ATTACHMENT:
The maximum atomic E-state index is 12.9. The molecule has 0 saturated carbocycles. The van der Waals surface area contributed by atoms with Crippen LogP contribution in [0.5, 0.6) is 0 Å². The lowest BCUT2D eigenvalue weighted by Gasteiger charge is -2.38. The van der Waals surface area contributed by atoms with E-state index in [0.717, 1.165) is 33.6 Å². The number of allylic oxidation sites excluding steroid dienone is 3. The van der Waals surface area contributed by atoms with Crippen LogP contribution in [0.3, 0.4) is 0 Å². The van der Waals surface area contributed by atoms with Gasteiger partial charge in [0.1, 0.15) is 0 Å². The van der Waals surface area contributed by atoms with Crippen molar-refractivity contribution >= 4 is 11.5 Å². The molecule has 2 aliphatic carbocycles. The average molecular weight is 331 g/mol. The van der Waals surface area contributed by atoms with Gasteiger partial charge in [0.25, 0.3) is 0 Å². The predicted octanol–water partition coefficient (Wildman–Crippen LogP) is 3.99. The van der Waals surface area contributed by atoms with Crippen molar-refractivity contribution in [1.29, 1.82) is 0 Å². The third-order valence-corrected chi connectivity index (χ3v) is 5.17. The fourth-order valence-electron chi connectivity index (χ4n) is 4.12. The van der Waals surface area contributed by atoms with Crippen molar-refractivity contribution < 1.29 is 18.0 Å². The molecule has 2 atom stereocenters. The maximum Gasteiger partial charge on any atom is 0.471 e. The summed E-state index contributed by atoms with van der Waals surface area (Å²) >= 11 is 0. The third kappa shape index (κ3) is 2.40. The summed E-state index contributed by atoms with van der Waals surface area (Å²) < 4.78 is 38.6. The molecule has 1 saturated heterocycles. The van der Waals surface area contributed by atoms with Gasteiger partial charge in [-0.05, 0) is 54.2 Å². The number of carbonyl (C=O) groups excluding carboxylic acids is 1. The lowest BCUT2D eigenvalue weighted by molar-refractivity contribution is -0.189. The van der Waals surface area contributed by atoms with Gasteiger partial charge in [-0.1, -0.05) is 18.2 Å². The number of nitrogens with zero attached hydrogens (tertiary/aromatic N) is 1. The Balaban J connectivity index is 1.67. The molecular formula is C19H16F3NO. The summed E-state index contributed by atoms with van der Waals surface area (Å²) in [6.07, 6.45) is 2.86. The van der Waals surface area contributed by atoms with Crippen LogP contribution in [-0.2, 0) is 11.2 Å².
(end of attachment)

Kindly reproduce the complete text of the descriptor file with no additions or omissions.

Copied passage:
The maximum atomic E-state index is 12.9. The molecule has 0 saturated carbocycles. The van der Waals surface area contributed by atoms with Crippen LogP contribution in [0.5, 0.6) is 0 Å². The lowest BCUT2D eigenvalue weighted by Gasteiger charge is -2.38. The van der Waals surface area contributed by atoms with E-state index in [0.717, 1.165) is 33.6 Å². The number of allylic oxidation sites excluding steroid dienone is 3. The van der Waals surface area contributed by atoms with Crippen LogP contribution in [0.3, 0.4) is 0 Å². The van der Waals surface area contributed by atoms with Gasteiger partial charge in [0.1, 0.15) is 0 Å². The van der Waals surface area contributed by atoms with Crippen molar-refractivity contribution >= 4 is 11.5 Å². The molecule has 2 aliphatic carbocycles. The average molecular weight is 331 g/mol. The van der Waals surface area contributed by atoms with Gasteiger partial charge in [0.25, 0.3) is 0 Å². The predicted octanol–water partition coefficient (Wildman–Crippen LogP) is 3.99. The van der Waals surface area contributed by atoms with Crippen molar-refractivity contribution in [1.29, 1.82) is 0 Å². The third-order valence-corrected chi connectivity index (χ3v) is 5.17. The fourth-order valence-electron chi connectivity index (χ4n) is 4.12. The van der Waals surface area contributed by atoms with Crippen molar-refractivity contribution < 1.29 is 18.0 Å². The molecule has 2 atom stereocenters. The maximum Gasteiger partial charge on any atom is 0.471 e. The summed E-state index contributed by atoms with van der Waals surface area (Å²) >= 11 is 0. The third kappa shape index (κ3) is 2.40. The summed E-state index contributed by atoms with van der Waals surface area (Å²) < 4.78 is 38.6. The molecule has 1 saturated heterocycles. The van der Waals surface area contributed by atoms with Gasteiger partial charge in [-0.05, 0) is 54.2 Å². The number of carbonyl (C=O) groups excluding carboxylic acids is 1. The lowest BCUT2D eigenvalue weighted by molar-refractivity contribution is -0.189. The van der Waals surface area contributed by atoms with Gasteiger partial charge in [-0.1, -0.05) is 18.2 Å². The number of nitrogens with zero attached hydrogens (tertiary/aromatic N) is 1. The Balaban J connectivity index is 1.67. The molecular formula is C19H16F3NO. The summed E-state index contributed by atoms with van der Waals surface area (Å²) in [6.07, 6.45) is 2.86. The van der Waals surface area contributed by atoms with Crippen LogP contribution in [-0.2, 0) is 11.2 Å².